I'm fascinated by the possibilities with Pau, and I don't think anyone else on the roster offers such a huge range of potential. Really curious to see how it works out.

    Also discussed in the piece: Kobe, D12, everybody else and D-Fence.

  15. #15
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    I am now convinced that people are never going to stop talking about trading Pau.

    I'm even at the point where I actually hope the Lakers do trade Pau so everybody can see what life will be like without him. Because I can't think of a basketball player who ever did more for the Lakers while getting less respect. The team has two rings -- which Kobe couldn't have won without him -- but he's still blamed for everything.

    I said last week that the main reason for keeping Pau in the D'Antoni offense is that he's the only 7-foot player you can name who can play both positions in the pick and roll. Last night, while watching NBA tonight, Tim Legler said (paraphrasing): "I saw something tonight that I've never seen before. I saw Pau gasol playing the pick and roll with Dwight Howard. And it was effective. And I don't see how anyone could ever stop that play because of their size."

    Last night against Brooklyn Pau came close to a triple double, yet almost everyone was ignoring that and blaming him for giving up points to Lopez -- even when Pau wasn't on the floor and/or Howard was actually covering Lopez. So the haters are never going to actually see Pau for the player he is and respect his game.

    But if you're on the fence, and you're wondering why the Laker should not trade Pau, here's the thing you should fear the most. For all of his own whining and *****ing at Pau, there's nobody on the roster that Kobe trusts more. Those two guys have been through the wars, and while Kobe, like lots of Laker fans, wishes Pau would be a brute all the time, the bottom line is that Pau makes fewer boneheaded plays than anyone you could trade Pau for, and that's before you factor in the high standards Kobe has for teammates.

    How many players are there in the world who could both live up to Kobe's expectations and take all the **** that Kobe dishes out? I'm guessing maybe a handful, and most of them don't have Pau's size and skillz.

    So while you're imaging Pau being traded for the greatest shooter in the history of the world, or the greatest dunker, or whatever gets you off, try to imagine this sequence without Pau on the roster:

    Bryant drove right past Gerald Wallace, but was forced to pick up his dribble when Brook Lopez stepped up to cut him off just below the foul line.

    In true Bryant form, he already left his feet when Lopez collapsed on him, but was able to turn around in midair and pass it out to Pau Gasol who came to the ball to catch it at the top of the key. (Sidenote: Bryant leaving his feet before he passes is easily the most frustrating part of his game to see over and over again. For being as fundamentally strong as he is, he chooses to break this cardinal rule of basketball way too much.)

    Bryant then came back out to the wing to get it back from Gasol and positioned his body in a way -- shoulders square to the rim with his feet spread apart enough to give him a good base -- that Wallace and Lopez both closed out on him, thinking he was going to shoot. Rather than shoot it, Bryant flipped a pass over Wallace's head to Gasol who was cutting towards the free throw line.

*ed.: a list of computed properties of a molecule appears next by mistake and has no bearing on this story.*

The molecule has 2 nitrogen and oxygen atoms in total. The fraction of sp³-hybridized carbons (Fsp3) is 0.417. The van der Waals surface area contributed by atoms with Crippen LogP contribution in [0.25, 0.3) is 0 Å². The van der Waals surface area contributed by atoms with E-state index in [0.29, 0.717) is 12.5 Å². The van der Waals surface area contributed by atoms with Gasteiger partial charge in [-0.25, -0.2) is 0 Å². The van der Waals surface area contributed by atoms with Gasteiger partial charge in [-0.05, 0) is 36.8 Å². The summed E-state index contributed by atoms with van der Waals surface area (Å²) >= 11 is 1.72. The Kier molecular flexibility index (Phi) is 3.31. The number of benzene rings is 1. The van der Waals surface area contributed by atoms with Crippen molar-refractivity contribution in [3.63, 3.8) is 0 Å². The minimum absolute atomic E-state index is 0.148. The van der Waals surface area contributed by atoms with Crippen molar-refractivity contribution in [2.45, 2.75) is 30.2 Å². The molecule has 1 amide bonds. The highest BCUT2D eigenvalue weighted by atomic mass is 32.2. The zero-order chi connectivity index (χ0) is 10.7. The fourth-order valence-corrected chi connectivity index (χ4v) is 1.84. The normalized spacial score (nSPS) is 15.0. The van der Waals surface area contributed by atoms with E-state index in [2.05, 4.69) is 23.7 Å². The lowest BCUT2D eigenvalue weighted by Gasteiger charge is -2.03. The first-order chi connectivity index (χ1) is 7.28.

When Kris Humphries saw Gasol coming down the lane with the ball in his hands, he left Dwight Howard who he was checking on the baseline to cut off the Spaniard.

    Then Gasol, seeing that Howard was as open as the day is long, immediately threw a lob pass that Howard caught and threw down for an alley-oop dunk.

    That made it a tied game, 86-86, with 3:05 remaining. The Lakers made the dominoes fall and never looked back.

    http://espn.go.com/blog/los-angeles/...ajor-potential
    Or read the bottom of this Grantland post on gunners:

    Gasol doesn't fit this category at all, but it'd be remiss to overlook the puzzling determination among a segment of Laker fans to deal one of the league's great all-around players. That's not to say there are no grounds for trading Gasol. As I've written before, he's a center the Lakers have had to shoehorn into a power forward role over the last two seasons, a makeshift setup that (along with shaky perimeter shooting at other positions) cramps the Lakers' spacing; there's a reason the Lakers almost always closed games with Lamar Odom and just one of the Gasol/Bynum duo, back when Odom was actually an NBA player. With three $1 players already onboard, it might make sense to deal Gasol for two 65-cent players who bring shooting and fit Mike D'Antoni's offense. (Let's ignore that one of those $1 players is recovering from back surgery, and another is almost 39 and dealing with a broken leg.)

    But the "trade Gasol" fervor has masked in some corners of Laker Land what a brilliant player Gasol is. And though Kobe Bryant has backed Gasol publicly, his habit of chastising Gasol for alleged passivity, including after Bryant shot the Lakers out of Game 4 against the Thunder last season, has emboldened that fervor.

    http://www.grantland.com/story/_/id/...chuckers-squad
    Or think about Kobe's effectiveness at the end of close games if Pau isn't around. Is Kobe going to look for anyone else, or is he going to be even more likely to play hero ball? Do the Lakers have more options and better spacing with Pau gone, or fewer?

    If the Lakers trade Pau, the team, the franchise and the fans will get what they deserve. The Lakers will be a more exciting team that won't have the smarts, trust or experience to win a title this year, or probably next.